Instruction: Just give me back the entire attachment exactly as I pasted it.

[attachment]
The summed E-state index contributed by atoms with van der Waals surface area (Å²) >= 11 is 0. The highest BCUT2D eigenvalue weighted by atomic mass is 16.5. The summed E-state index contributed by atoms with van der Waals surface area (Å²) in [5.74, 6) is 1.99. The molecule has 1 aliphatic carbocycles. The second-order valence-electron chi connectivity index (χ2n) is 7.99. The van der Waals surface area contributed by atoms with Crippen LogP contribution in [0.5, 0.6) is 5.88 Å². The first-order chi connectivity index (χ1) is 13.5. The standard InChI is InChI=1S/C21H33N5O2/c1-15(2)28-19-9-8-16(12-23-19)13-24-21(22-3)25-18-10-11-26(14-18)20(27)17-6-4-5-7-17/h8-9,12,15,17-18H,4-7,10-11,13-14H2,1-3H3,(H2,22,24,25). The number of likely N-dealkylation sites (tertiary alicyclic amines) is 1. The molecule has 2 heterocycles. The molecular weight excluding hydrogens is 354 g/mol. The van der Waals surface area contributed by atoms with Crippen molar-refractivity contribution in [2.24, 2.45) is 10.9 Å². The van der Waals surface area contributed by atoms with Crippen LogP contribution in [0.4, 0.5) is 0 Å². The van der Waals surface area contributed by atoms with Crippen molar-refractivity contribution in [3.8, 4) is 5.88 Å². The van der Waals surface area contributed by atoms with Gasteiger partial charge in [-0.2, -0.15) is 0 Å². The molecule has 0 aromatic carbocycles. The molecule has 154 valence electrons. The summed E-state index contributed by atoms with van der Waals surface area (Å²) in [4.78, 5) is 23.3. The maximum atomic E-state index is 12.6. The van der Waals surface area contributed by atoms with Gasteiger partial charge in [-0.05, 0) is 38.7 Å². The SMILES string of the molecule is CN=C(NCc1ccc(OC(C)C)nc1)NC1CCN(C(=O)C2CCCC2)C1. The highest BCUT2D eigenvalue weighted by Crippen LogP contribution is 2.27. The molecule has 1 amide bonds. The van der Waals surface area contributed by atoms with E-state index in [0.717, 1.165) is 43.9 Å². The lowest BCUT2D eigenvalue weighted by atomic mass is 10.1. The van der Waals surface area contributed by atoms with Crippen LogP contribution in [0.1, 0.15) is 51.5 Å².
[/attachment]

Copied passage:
The summed E-state index contributed by atoms with van der Waals surface area (Å²) >= 11 is 0. The highest BCUT2D eigenvalue weighted by atomic mass is 16.5. The summed E-state index contributed by atoms with van der Waals surface area (Å²) in [5.74, 6) is 1.99. The molecule has 1 aliphatic carbocycles. The second-order valence-electron chi connectivity index (χ2n) is 7.99. The van der Waals surface area contributed by atoms with Crippen LogP contribution in [0.5, 0.6) is 5.88 Å². The first-order chi connectivity index (χ1) is 13.5. The standard InChI is InChI=1S/C21H33N5O2/c1-15(2)28-19-9-8-16(12-23-19)13-24-21(22-3)25-18-10-11-26(14-18)20(27)17-6-4-5-7-17/h8-9,12,15,17-18H,4-7,10-11,13-14H2,1-3H3,(H2,22,24,25). The number of likely N-dealkylation sites (tertiary alicyclic amines) is 1. The molecule has 2 heterocycles. The molecular weight excluding hydrogens is 354 g/mol. The van der Waals surface area contributed by atoms with Crippen molar-refractivity contribution in [2.24, 2.45) is 10.9 Å². The van der Waals surface area contributed by atoms with Crippen LogP contribution in [0.4, 0.5) is 0 Å². The van der Waals surface area contributed by atoms with Crippen molar-refractivity contribution in [3.8, 4) is 5.88 Å². The van der Waals surface area contributed by atoms with Gasteiger partial charge in [-0.2, -0.15) is 0 Å². The molecule has 0 aromatic carbocycles. The molecule has 154 valence electrons. The summed E-state index contributed by atoms with van der Waals surface area (Å²) in [4.78, 5) is 23.3. The maximum atomic E-state index is 12.6. The van der Waals surface area contributed by atoms with Gasteiger partial charge in [-0.05, 0) is 38.7 Å². The SMILES string of the molecule is CN=C(NCc1ccc(OC(C)C)nc1)NC1CCN(C(=O)C2CCCC2)C1. The highest BCUT2D eigenvalue weighted by Crippen LogP contribution is 2.27. The molecule has 1 amide bonds. The van der Waals surface area contributed by atoms with E-state index in [0.717, 1.165) is 43.9 Å². The lowest BCUT2D eigenvalue weighted by atomic mass is 10.1. The van der Waals surface area contributed by atoms with Crippen LogP contribution in [0.1, 0.15) is 51.5 Å².